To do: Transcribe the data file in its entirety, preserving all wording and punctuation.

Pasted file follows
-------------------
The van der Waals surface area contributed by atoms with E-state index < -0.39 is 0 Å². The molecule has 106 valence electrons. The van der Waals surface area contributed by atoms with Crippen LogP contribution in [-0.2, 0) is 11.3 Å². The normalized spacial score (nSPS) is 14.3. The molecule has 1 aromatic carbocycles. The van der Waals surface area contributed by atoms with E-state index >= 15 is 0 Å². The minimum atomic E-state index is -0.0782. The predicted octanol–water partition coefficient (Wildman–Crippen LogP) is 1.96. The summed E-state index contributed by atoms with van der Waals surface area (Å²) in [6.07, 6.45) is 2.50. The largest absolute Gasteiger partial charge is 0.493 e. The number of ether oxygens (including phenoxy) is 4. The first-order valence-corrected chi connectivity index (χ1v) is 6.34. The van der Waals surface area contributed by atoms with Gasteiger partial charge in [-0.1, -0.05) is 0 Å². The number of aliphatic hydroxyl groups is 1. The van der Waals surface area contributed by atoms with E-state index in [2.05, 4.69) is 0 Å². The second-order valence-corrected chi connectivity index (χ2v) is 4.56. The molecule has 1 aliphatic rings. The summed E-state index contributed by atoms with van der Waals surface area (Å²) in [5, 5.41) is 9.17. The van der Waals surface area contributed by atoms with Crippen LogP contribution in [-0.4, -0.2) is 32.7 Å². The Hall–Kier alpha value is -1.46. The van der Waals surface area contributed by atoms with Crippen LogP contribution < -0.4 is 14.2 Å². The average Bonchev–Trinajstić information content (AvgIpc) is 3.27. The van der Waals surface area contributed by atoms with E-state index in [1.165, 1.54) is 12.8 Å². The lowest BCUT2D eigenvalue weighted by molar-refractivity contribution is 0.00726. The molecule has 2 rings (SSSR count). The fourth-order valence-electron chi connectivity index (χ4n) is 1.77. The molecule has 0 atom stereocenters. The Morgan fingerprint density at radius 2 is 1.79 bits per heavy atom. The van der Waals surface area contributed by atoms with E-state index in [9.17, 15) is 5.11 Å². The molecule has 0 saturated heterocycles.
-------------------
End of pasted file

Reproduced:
The van der Waals surface area contributed by atoms with E-state index < -0.39 is 0 Å². The molecule has 106 valence electrons. The van der Waals surface area contributed by atoms with Crippen LogP contribution in [-0.2, 0) is 11.3 Å². The normalized spacial score (nSPS) is 14.3. The molecule has 1 aromatic carbocycles. The van der Waals surface area contributed by atoms with E-state index >= 15 is 0 Å². The minimum atomic E-state index is -0.0782. The predicted octanol–water partition coefficient (Wildman–Crippen LogP) is 1.96. The summed E-state index contributed by atoms with van der Waals surface area (Å²) in [6.07, 6.45) is 2.50. The largest absolute Gasteiger partial charge is 0.493 e. The number of ether oxygens (including phenoxy) is 4. The first-order valence-corrected chi connectivity index (χ1v) is 6.34. The van der Waals surface area contributed by atoms with Gasteiger partial charge in [-0.1, -0.05) is 0 Å². The number of aliphatic hydroxyl groups is 1. The van der Waals surface area contributed by atoms with E-state index in [2.05, 4.69) is 0 Å². The second-order valence-corrected chi connectivity index (χ2v) is 4.56. The molecule has 1 aliphatic rings. The summed E-state index contributed by atoms with van der Waals surface area (Å²) in [5, 5.41) is 9.17. The van der Waals surface area contributed by atoms with Crippen LogP contribution in [-0.4, -0.2) is 32.7 Å². The Hall–Kier alpha value is -1.46. The van der Waals surface area contributed by atoms with Crippen LogP contribution < -0.4 is 14.2 Å². The average Bonchev–Trinajstić information content (AvgIpc) is 3.27. The van der Waals surface area contributed by atoms with E-state index in [1.165, 1.54) is 12.8 Å². The lowest BCUT2D eigenvalue weighted by molar-refractivity contribution is 0.00726. The molecule has 2 rings (SSSR count). The fourth-order valence-electron chi connectivity index (χ4n) is 1.77. The molecule has 0 atom stereocenters. The Morgan fingerprint density at radius 2 is 1.79 bits per heavy atom. The van der Waals surface area contributed by atoms with E-state index in [9.17, 15) is 5.11 Å². The molecule has 0 saturated heterocycles.